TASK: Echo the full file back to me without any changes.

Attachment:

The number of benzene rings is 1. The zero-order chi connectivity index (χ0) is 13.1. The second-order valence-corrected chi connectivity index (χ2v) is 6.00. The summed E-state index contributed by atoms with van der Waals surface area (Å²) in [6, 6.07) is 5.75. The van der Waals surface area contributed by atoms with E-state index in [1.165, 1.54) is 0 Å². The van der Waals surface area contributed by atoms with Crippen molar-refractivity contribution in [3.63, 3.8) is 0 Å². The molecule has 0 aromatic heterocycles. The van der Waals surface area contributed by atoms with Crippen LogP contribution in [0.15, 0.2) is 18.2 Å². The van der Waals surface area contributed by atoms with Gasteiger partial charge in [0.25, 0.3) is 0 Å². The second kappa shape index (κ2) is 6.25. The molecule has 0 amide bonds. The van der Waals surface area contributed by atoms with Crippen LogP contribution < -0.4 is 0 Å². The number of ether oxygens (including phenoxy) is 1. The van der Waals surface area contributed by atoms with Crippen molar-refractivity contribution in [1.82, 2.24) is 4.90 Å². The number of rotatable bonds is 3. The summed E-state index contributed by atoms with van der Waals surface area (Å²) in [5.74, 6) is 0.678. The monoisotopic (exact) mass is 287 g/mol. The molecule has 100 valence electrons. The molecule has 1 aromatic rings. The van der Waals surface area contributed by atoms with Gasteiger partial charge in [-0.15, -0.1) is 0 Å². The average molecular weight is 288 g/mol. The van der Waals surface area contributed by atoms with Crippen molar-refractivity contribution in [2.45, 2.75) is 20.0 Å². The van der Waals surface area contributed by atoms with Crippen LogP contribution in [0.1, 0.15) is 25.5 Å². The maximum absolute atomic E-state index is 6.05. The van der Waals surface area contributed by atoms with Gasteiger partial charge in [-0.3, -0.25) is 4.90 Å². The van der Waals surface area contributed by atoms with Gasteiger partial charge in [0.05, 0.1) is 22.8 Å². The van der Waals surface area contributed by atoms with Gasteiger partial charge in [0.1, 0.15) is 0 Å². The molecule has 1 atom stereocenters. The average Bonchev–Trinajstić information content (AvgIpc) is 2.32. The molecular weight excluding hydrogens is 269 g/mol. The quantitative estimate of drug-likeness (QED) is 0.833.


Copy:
The number of benzene rings is 1. The zero-order chi connectivity index (χ0) is 13.1. The second-order valence-corrected chi connectivity index (χ2v) is 6.00. The summed E-state index contributed by atoms with van der Waals surface area (Å²) in [6, 6.07) is 5.75. The van der Waals surface area contributed by atoms with E-state index in [1.165, 1.54) is 0 Å². The van der Waals surface area contributed by atoms with Crippen molar-refractivity contribution in [3.63, 3.8) is 0 Å². The molecule has 0 aromatic heterocycles. The van der Waals surface area contributed by atoms with Crippen LogP contribution in [0.15, 0.2) is 18.2 Å². The van der Waals surface area contributed by atoms with Gasteiger partial charge in [0.25, 0.3) is 0 Å². The second kappa shape index (κ2) is 6.25. The molecule has 0 amide bonds. The van der Waals surface area contributed by atoms with Crippen LogP contribution < -0.4 is 0 Å². The number of ether oxygens (including phenoxy) is 1. The van der Waals surface area contributed by atoms with Crippen molar-refractivity contribution in [1.82, 2.24) is 4.90 Å². The number of rotatable bonds is 3. The summed E-state index contributed by atoms with van der Waals surface area (Å²) in [5.74, 6) is 0.678. The monoisotopic (exact) mass is 287 g/mol. The molecule has 100 valence electrons. The molecule has 1 aromatic rings. The van der Waals surface area contributed by atoms with Gasteiger partial charge in [-0.15, -0.1) is 0 Å². The average molecular weight is 288 g/mol. The van der Waals surface area contributed by atoms with Crippen molar-refractivity contribution in [2.45, 2.75) is 20.0 Å². The van der Waals surface area contributed by atoms with Crippen LogP contribution in [0.1, 0.15) is 25.5 Å². The maximum absolute atomic E-state index is 6.05. The van der Waals surface area contributed by atoms with Gasteiger partial charge in [-0.3, -0.25) is 4.90 Å². The van der Waals surface area contributed by atoms with Gasteiger partial charge in [0.05, 0.1) is 22.8 Å². The van der Waals surface area contributed by atoms with Gasteiger partial charge in [0.1, 0.15) is 0 Å². The molecule has 1 atom stereocenters. The average Bonchev–Trinajstić information content (AvgIpc) is 2.32. The molecular weight excluding hydrogens is 269 g/mol. The quantitative estimate of drug-likeness (QED) is 0.833.